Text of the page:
|Jovie goes to kindergarten, Lily to first grade.|
The first day of school.
Lily gave us a hug, then marched through a line of teachers cheering for her and giving her high fives like she was on the red carpet on the way to receiving an Oscar (probably for her amazing turn as "all the woodland creatures" in a live action version of "Bambi"). She didn't look back once.
And Jovie. Jovie stood between Brad and me. Her feet rooted into the sidewalk. A look of panic on her face. "I don't want to go!" Her mouth was resolute. She shook her head for emphasis. I hugged her for the millionth time and told her it was OK to be scared for the millionth time and that she was brave for the millionth time and that it would be a good day for the millionth time. And eventually Brad and I each took one of her little hands and skipped through the crowd like we were an odd trio of newlyweds walking out of a church– minus the rice or the bubbles or the sparklers. Like we were heading into the Magic Kingdom.
Mind over matter, right?
Jovie made it to her kindergarten classroom. She sat down in her chair and accepted the Play-Doh offered to her. She kept her coat on. Like armor, I think. But didn't cry again.
And neither did I.
I'd prepared myself for all the tears, recalling last year when I'd kept my sunglasses on in the building ushering Lily to that same room. Feeling as if my whole life was breaking apart over such a little thing as the first day of school. Something that would happen over and over again for years to come. Those oversized backpacks looking smaller and smaller with each new grade as the girls stretched out taller and taller. They'd lose teeth one year, then grow new ones the next. They'd go from wanting sparkly butterfly barrettes and dresses with parrots and ruffled wing sleeves to off-the-shoulder shirts and the perfect sneakers. They'd want the goodbyes to be less emotive and father away from the school. I can see it all around me. The past and the future in all these parents and all our mixed emotions.
I was ready and waiting for the knot in my throat. That burning sensation in my eyes. The self-consciousness of my nose turning bright red.
But nothing. I kissed my baby, No. 2 out of 2, goodbye and went to Lily's classroom to help out her teacher by sorting school supplies. It helped, I think, having a job. Breaking open boxes of glue sticks and dry erase markers. Organizing folders by colors. Stacking boxes of tissues. Labeling headphones. Anything to forego the empty quiet of the house.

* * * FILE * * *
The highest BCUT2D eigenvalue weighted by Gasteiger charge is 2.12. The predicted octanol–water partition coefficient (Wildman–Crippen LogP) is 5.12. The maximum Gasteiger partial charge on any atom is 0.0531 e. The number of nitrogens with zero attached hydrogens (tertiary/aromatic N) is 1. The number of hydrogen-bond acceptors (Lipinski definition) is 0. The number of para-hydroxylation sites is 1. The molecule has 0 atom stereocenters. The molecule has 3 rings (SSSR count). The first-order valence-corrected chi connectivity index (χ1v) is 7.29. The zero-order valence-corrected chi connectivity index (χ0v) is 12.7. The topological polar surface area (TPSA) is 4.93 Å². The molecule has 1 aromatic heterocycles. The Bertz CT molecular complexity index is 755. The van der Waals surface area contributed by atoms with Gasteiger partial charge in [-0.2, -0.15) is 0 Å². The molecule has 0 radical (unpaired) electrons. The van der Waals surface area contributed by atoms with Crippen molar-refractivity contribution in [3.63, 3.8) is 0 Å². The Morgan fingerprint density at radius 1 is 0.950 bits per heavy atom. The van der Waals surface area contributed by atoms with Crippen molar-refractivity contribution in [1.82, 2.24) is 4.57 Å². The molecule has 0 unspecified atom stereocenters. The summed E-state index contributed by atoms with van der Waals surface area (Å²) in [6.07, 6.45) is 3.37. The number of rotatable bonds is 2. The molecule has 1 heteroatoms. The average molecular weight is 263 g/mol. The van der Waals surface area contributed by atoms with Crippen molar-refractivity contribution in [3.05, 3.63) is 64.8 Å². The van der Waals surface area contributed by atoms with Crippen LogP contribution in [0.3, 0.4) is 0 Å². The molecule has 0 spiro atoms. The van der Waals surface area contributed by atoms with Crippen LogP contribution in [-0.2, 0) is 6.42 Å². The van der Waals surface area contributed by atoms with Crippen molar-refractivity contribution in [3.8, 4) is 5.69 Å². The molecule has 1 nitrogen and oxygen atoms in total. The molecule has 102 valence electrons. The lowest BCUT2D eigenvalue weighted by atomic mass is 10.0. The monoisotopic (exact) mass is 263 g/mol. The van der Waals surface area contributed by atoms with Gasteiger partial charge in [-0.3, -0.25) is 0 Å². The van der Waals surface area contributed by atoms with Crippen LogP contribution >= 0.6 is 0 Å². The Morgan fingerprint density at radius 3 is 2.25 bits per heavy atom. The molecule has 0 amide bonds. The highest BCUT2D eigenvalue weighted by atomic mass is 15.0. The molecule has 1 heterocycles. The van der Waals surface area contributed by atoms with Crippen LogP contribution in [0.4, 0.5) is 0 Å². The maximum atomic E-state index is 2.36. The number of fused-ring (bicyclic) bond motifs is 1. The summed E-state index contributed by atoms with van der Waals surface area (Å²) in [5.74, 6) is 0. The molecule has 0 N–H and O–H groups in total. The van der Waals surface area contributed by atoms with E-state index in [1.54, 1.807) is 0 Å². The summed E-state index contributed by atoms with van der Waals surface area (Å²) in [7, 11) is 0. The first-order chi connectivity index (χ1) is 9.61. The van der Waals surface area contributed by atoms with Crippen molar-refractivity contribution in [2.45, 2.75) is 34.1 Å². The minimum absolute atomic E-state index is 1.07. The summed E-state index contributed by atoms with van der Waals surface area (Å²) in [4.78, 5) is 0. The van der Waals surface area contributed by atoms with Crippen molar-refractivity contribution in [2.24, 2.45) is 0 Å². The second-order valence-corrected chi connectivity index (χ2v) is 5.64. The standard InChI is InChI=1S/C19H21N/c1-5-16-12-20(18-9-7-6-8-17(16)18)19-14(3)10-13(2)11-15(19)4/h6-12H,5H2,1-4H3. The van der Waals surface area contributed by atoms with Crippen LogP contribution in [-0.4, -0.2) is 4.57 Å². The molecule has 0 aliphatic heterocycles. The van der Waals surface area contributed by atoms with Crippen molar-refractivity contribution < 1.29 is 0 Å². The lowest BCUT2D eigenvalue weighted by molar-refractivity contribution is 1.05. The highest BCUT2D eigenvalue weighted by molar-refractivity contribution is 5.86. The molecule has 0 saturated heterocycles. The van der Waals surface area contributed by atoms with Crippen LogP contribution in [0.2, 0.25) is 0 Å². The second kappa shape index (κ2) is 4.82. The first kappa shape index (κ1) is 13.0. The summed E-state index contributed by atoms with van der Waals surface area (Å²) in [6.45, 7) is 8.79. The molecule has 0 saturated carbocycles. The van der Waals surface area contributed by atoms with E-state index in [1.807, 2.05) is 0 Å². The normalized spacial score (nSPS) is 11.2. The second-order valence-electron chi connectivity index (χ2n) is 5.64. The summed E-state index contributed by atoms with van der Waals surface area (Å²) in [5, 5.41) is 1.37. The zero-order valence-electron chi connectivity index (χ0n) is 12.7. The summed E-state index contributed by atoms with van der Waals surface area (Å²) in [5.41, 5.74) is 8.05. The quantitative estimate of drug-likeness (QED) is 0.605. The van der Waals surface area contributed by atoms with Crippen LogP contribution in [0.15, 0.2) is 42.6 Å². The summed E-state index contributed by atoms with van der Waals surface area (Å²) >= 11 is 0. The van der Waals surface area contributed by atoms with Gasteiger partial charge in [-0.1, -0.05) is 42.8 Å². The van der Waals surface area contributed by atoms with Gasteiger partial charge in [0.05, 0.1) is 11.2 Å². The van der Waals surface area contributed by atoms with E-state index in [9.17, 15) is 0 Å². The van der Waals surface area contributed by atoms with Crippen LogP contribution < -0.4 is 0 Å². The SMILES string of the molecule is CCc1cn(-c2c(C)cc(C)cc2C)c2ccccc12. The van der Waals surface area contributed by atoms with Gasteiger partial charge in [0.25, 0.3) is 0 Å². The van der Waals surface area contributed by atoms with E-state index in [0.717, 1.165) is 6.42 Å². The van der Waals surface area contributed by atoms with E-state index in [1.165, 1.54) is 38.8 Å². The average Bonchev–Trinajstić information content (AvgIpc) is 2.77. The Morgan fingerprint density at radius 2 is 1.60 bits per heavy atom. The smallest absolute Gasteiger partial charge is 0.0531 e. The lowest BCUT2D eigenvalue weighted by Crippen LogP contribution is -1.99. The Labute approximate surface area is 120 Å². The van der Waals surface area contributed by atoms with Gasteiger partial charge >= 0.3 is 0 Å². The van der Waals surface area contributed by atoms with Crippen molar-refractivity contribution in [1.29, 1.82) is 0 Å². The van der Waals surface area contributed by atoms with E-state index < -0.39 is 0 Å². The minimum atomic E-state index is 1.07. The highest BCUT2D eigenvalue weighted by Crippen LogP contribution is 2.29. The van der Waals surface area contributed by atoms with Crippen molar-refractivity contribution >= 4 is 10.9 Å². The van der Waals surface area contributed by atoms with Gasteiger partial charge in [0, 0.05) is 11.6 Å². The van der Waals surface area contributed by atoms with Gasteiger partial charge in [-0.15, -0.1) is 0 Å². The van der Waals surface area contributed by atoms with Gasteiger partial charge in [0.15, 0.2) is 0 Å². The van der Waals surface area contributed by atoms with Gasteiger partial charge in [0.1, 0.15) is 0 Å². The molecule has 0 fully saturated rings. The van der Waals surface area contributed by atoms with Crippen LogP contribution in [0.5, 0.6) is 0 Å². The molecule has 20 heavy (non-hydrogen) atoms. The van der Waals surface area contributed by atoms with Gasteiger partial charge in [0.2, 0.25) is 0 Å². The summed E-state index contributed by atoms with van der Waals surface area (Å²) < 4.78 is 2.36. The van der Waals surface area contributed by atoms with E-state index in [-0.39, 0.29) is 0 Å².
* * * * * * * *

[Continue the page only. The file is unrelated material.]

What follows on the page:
|Lily goes to Kindergarten, 2016.|
But I didn't cry then either. I had to go to the doctor's to get a TB test– something I need if I want to be a substitute teacher here. Because that's my next move, I think. Filling my child-free days with children. Because I'm almost 36 and still don't know what to do with my life.
I got home from the doctors and running a few errands and it was quiet here. I put my keys down and my eyes stung. But just a little. I had some work I needed to do. And the lawn was overdue to be mowed. And before I knew it, time to get my girls, who were all smiles, of course. Because they go to a really great school and they have such great teachers. And they're young and life is this amazing adventure. There's gym class with the world's most glamorous gym teacher and there's egg shaker thingies in music class and there's getting to sit at table No. 1 in the cafeteria and the fact that you have a lot in common with your teacher because you both lived in Pennsylvania and you both have dogs.
Jovie went to bed and told me she was too excited to sleep because she couldn't wait to go back to kindergarten.
And who can cry about that? Because all is exactly as it needs to be right now.
Brad took the day off work Friday and the four of us went tubing down the Shenandoah.
I'd gotten some Groupon-type deal for a four-person-plus-cooler-raft tubing excursion before summer started and, because this summer was kind of fleeting and over-scheduled, we waited until the last minute to go.
The day wasn't looking so promising, a bit cool and overcast. Lily was shivering as we loaded onto a school bus retrofitted for transporting inflatable tubes and the leisure-loving people who sat on them to a boat launch up the river. The guy driving the bus told us we'd float about three-quarters of a mile and it would take about two hours, depending on how fast the river was that day. We doubted that tiny distance could fill two hours.